the data point for the i^{th} row |

The large sample confidence interval for an estimated coefficient is:

For binary logistic regression, Minitab provides confidence intervals for the odds ratios. To obtain the confidence interval of the odds ratio, exponentiate the lower and upper limits of the confidence interval. The interval provides the range in which the odds may fall for every unit change in the predictor.

Term | Description |
---|---|

the i^{th} coefficient | |

the inverse cumulative probability of the standard normal distribution at | |

the significance level | |

the standard error of the estimated coefficient |

A *d* x *d* matrix, where *d* is the number of predictors plus one. The variance of each coefficient is in the diagonal cell and the covariance of each pair of coefficients is in the appropriate off-diagonal cell. The variance is the standard error of the coefficient squared.

The variance-covariance matrix is from the final iteration of the inverse of the information matrix. The variance-covariance matrix has the following form:

**W** is a diagonal matrix where the diagonal elements are given by the following formula:

where

This variance-covariance matrix is based on the observed Hessian matrix as opposed to the Fisher's information matrix. Minitab uses the observed Hessian matrix because the model that results is more robust against any conditional mean misspecification.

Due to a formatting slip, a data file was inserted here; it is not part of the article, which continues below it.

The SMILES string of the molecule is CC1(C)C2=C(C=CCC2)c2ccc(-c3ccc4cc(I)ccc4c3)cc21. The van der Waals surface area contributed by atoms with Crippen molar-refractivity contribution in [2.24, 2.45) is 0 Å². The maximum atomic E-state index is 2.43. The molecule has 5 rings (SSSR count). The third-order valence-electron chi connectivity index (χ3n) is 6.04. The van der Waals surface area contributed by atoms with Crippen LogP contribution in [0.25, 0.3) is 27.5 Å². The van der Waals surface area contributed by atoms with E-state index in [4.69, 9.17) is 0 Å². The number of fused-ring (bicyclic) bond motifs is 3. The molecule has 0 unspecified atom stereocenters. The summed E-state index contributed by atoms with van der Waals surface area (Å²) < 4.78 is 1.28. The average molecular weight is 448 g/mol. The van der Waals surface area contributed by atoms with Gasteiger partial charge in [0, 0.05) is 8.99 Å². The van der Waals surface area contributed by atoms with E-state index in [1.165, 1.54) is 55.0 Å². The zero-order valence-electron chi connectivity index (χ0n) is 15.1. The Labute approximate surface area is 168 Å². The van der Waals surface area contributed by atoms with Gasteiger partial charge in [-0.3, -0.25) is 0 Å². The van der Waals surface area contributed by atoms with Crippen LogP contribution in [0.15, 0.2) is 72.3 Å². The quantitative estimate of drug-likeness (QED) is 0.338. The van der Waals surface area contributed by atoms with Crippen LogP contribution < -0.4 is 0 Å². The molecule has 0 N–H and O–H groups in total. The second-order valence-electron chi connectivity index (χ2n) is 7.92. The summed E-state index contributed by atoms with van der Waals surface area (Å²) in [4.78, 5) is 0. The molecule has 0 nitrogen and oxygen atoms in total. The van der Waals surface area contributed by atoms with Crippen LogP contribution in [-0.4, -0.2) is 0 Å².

If the canonical link is used then the observed Hessian matrix and the Fisher's information matrix are identical.

Term | Description |
---|---|

y_{i} | the response value for the i^{th} row |

the estimated mean response for the i^{th} row | |

V(·) | the variance function given in the table below |

g(·) | the link function |

V '(·) | the first derivative of the variance function |

g'(·) | the first derivative of the link function |

g''(·) | the second derivative of the link function |

The variance function depends on the model:

Model |
Variance function |

Binomial | |

Poisson |

See [1] and [2] for more information.

[1] A. Agresti (1990). *Categorical Data Analysis*. John Wiley & Sons, Inc.

[2] P. McCullagh and J.A. Nelder (1992). *Generalized Linear Model*. Chapman & Hall.